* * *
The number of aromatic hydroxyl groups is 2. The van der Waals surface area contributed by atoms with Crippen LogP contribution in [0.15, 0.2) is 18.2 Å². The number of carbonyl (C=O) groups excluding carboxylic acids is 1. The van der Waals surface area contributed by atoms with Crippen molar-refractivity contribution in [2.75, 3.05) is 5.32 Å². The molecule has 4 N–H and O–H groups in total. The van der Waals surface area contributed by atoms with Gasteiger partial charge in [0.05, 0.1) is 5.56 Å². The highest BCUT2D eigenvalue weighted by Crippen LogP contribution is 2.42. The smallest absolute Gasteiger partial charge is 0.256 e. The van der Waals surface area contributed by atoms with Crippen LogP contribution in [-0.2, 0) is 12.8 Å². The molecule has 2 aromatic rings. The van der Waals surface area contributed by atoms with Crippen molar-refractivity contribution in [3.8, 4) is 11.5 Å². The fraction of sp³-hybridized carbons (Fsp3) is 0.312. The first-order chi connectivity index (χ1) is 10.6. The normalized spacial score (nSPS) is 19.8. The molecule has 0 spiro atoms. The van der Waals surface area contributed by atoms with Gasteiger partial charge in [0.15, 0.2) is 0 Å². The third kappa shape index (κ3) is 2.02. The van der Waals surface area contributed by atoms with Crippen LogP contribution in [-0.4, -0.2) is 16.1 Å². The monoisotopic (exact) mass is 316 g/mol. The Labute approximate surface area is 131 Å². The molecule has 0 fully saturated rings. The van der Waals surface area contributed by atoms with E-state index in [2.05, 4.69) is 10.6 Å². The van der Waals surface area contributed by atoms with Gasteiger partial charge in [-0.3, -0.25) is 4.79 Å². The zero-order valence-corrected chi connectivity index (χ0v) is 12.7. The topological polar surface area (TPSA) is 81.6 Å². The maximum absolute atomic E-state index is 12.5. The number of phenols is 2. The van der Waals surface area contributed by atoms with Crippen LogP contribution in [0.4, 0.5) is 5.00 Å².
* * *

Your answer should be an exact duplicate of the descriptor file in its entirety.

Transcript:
The number of aromatic hydroxyl groups is 2. The van der Waals surface area contributed by atoms with Crippen LogP contribution in [0.15, 0.2) is 18.2 Å². The number of carbonyl (C=O) groups excluding carboxylic acids is 1. The van der Waals surface area contributed by atoms with Crippen molar-refractivity contribution in [2.75, 3.05) is 5.32 Å². The molecule has 4 N–H and O–H groups in total. The van der Waals surface area contributed by atoms with Gasteiger partial charge in [0.05, 0.1) is 5.56 Å². The highest BCUT2D eigenvalue weighted by Crippen LogP contribution is 2.42. The smallest absolute Gasteiger partial charge is 0.256 e. The van der Waals surface area contributed by atoms with Crippen LogP contribution in [-0.2, 0) is 12.8 Å². The molecule has 2 aromatic rings. The van der Waals surface area contributed by atoms with Crippen molar-refractivity contribution in [3.8, 4) is 11.5 Å². The fraction of sp³-hybridized carbons (Fsp3) is 0.312. The first-order chi connectivity index (χ1) is 10.6. The normalized spacial score (nSPS) is 19.8. The molecule has 0 spiro atoms. The van der Waals surface area contributed by atoms with Gasteiger partial charge in [0.15, 0.2) is 0 Å². The third kappa shape index (κ3) is 2.02. The van der Waals surface area contributed by atoms with Crippen LogP contribution in [-0.4, -0.2) is 16.1 Å². The monoisotopic (exact) mass is 316 g/mol. The Labute approximate surface area is 131 Å². The molecule has 0 fully saturated rings. The van der Waals surface area contributed by atoms with E-state index in [2.05, 4.69) is 10.6 Å². The van der Waals surface area contributed by atoms with Gasteiger partial charge in [-0.3, -0.25) is 4.79 Å². The zero-order valence-corrected chi connectivity index (χ0v) is 12.7. The topological polar surface area (TPSA) is 81.6 Å². The maximum absolute atomic E-state index is 12.5. The number of phenols is 2. The van der Waals surface area contributed by atoms with Crippen LogP contribution in [0.4, 0.5) is 5.00 Å².